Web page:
Komen Tulsa Offers Help To Newly Diagnosed Breast Cancer Patients
TULSA, Oklahoma - This year, nearly 3,000 Oklahoma women will be diagnosed with breast cancer.
It's overwhelming news to hear, but now, these women have a little extra help thanks to folks who Race for the Cure.
When Terri Beeler was diagnosed with breast cancer this summer, her world turned upside down.
"I felt like no...I said are you sure? Have you ever been wrong and she said no but I hope I am. I hope I am wrong. I just felt like I'd been punched in the stomach...couldn't breathe. And off we went and I haven't stopped," said Terri Beeler.
Within a few weeks of that diagnosis, she was given this, a bag filled with all sorts of helpful items.
"Really it's a way to pamper women and let them know they're not alone, to let them know that there are people out there caring and really want to make a difference in their lives while they're going on this journey. At a time when you're maybe feeling alone, to let them know you're not alone," said Christy Southard, Komen Tulsa Executive Director.
Komen Tulsa makes these bags available for newly diagnosed patients. Each bag contains items that can help a patient on their journey. A blanket, journal, book mark, hand lotion, chapstick and lots of information to help answer questions. It was something that helped Terri.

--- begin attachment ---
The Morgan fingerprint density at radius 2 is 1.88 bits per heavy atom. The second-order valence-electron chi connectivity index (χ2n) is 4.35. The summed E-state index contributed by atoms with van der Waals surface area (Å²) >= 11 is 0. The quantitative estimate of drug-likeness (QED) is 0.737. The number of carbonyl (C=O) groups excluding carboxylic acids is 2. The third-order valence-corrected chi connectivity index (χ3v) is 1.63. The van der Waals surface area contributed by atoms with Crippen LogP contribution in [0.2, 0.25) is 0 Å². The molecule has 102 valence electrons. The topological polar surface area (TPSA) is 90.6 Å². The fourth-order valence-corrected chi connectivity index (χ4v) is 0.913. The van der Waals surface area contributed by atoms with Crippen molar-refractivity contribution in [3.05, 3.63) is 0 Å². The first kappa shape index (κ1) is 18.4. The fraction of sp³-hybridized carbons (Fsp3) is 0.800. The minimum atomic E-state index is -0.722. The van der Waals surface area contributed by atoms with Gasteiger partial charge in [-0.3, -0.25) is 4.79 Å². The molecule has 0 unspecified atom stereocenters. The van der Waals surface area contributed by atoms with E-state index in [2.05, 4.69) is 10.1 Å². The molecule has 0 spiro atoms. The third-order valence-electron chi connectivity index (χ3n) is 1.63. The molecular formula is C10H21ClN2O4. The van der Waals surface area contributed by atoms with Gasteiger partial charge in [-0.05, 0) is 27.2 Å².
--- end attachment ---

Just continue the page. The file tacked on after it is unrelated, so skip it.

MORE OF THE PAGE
"The bag it really touched me because somebody cared enough to put these things in it," said Terri Beeler.
The bags are available at local doctors offices and at the Komen offices. They are something new being offered and more and more people are learning about them.
"We'll get notes from people and sometimes they'll stop in the office in tears and say I got one and now can I give one to someone else I know about and that's the really great part for us because we see it being paid forward," said Christy Southard.
Terri had a double mastectomy but just found out she will not have to have chemotherapy. Still, she says she understands the idea of paying it forward and wants to help other women on their journey.
"I hope to use this experience to just stress the importance of self check and I really hope to help other women who don't have support because there are a lot of women who don't have a support group and I think that's very important because you do feel so alone," said Terri Beeler.
Money raised at Tulsa's Race For The Cure will help fund the newly diagnosed bags along with many other programs. Seventy-five cents of every dollar stays here and the other 25 percent goes to fund research.